Matet: As blinding light peeked into the dark skies at sunrise, the beautiful coastal town of Anda in eastern Bohol gradually unfolded before our eyes. Our first stop: the Quinale beach in Brgy. Poblacion—an unassuming public beach with an expansive powdery shoreline.
Its immaculately white sand, cerulean waters and laid-back vibe captured my heart. It was love at first sight. The sand is perhaps the finest you could find in the country, rivaling that of the famous Boracay and Malcapuya Island in Coron. Quinale Beach hosts a collection of rustic and budget friendly resorts, as well as a camp site and a local government-run beach bar. Away onto the horizon, we could see the neighboring island of Camiguin, the second smallest island province in the country.
Brgy. Candabong (the first barangay we saw upon entering the municipality of Anda) boasts charming cliffside resorts fringed with picturesque rock formations and abundant coral reefs perfect for diving and snorkeling. The marine life is fabulous. On this side of Anda also lies the very first beachfront resort in town. For over 25 years, Bohol Dapdap Beach Resort has been a refuge for locals and tourists alike.
Nestled further east is Talisay Beach in Brgy. Bacong. The 2.8-kilometer white shoreline and the sober waves made us feel that we were alone in this part of the world. It reminded me of how Alona beach in Panglao looked a decade ago—quiet, calm, and relaxing—nothing but sand, sea, and sun. Seasonally, sea turtles make their nests and lay their eggs on this shore. A hidden gem, indeed! Resorts here are priced reasonably and are far from each other, so privacy is not a question.
Besides the spectacular beaches and marine sanctuaries, Anda is also famous for its intriguing caves and cave pools. We explored three of the town’s cave pools: Cateres, Combento, and Cabagnow. Cateres cave spring in Brgy. Bacong is perhaps one of the smallest yet one of the hardest to get into, as you would have to rappel down before reaching the surface. The Combento cave pools in Brgy. Virgen consists of two pools, features crystal-clear waters, and is easier to access as rocks are less sharp and are not too steep. For those who like extreme adventure, free diving in Cabagnow cave pool will definitely give the adrenaline rush you want. It is a seemingly normal pit that reveals an enchanting cave whose floor is a natural enclosed pool with a depth of about 25 feet. The water, clear enough for you to see the stones and some fish swimming on its bed, is pretty in dark, with cool hues of blue and aquamarine.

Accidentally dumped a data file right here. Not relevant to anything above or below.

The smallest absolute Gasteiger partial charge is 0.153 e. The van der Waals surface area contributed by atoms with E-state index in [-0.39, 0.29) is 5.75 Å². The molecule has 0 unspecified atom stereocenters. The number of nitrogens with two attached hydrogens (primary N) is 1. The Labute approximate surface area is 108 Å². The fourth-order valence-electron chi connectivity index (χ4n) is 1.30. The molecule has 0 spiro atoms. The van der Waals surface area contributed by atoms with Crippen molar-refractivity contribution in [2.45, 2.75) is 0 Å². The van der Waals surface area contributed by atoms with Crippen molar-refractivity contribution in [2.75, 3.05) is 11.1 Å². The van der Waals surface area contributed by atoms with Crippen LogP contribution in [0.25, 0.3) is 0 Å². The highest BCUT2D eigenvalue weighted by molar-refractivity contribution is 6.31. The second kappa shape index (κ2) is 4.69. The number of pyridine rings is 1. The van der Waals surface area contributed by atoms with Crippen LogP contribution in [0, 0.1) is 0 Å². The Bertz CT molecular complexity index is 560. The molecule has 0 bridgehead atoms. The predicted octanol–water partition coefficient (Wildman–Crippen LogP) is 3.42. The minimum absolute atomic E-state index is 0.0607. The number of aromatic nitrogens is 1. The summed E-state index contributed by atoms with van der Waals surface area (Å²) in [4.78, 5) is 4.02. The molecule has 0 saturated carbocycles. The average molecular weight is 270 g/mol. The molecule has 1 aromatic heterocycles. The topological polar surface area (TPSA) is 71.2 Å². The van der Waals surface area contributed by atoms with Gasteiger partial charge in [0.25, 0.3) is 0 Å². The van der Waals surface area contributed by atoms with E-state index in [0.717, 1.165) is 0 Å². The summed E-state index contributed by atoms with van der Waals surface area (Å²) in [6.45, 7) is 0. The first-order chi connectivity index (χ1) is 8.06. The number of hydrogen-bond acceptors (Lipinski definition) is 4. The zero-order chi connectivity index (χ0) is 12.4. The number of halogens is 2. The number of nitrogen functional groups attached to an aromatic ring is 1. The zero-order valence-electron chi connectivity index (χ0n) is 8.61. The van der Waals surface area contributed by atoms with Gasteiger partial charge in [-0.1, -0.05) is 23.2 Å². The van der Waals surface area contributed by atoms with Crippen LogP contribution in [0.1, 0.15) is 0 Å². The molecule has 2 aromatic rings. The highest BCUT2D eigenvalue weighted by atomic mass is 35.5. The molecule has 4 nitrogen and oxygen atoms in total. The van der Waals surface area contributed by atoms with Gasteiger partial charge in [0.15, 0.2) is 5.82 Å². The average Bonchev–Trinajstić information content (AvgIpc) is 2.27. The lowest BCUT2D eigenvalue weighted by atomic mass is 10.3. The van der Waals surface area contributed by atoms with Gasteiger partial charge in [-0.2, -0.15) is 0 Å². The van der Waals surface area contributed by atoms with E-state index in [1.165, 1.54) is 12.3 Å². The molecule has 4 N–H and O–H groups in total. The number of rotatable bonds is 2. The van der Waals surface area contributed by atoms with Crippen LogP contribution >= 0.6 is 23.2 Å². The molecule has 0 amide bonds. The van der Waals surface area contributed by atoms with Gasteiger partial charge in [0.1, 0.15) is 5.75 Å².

Anda is also home to the mystical Lamanoc Island, famous for its red hematite rock painting, rock shelters and caves, Shaman’s trail, burial caves, and interesting folklores. It is a few minutes away by boat, paddling through expansive mangrove forests and walking on bamboo footbridges. Adding to the already captivating experience in Bohol is the heartfelt hospitality the Boholanos are known for.
Matet Garcia-Reyes writes to travel and travels to write. An AB Communications Arts graduate from the University of Santo Tomas, she gave up her six-year career in Marketing Communications and Public Relations to fulfill her dreams of becoming a travel, food, and lifestyle writer. Her works have been published both online and in print, locally and internationally. She advocates promotion of local tourism and supports initiatives on sustainability of indigenous communities.
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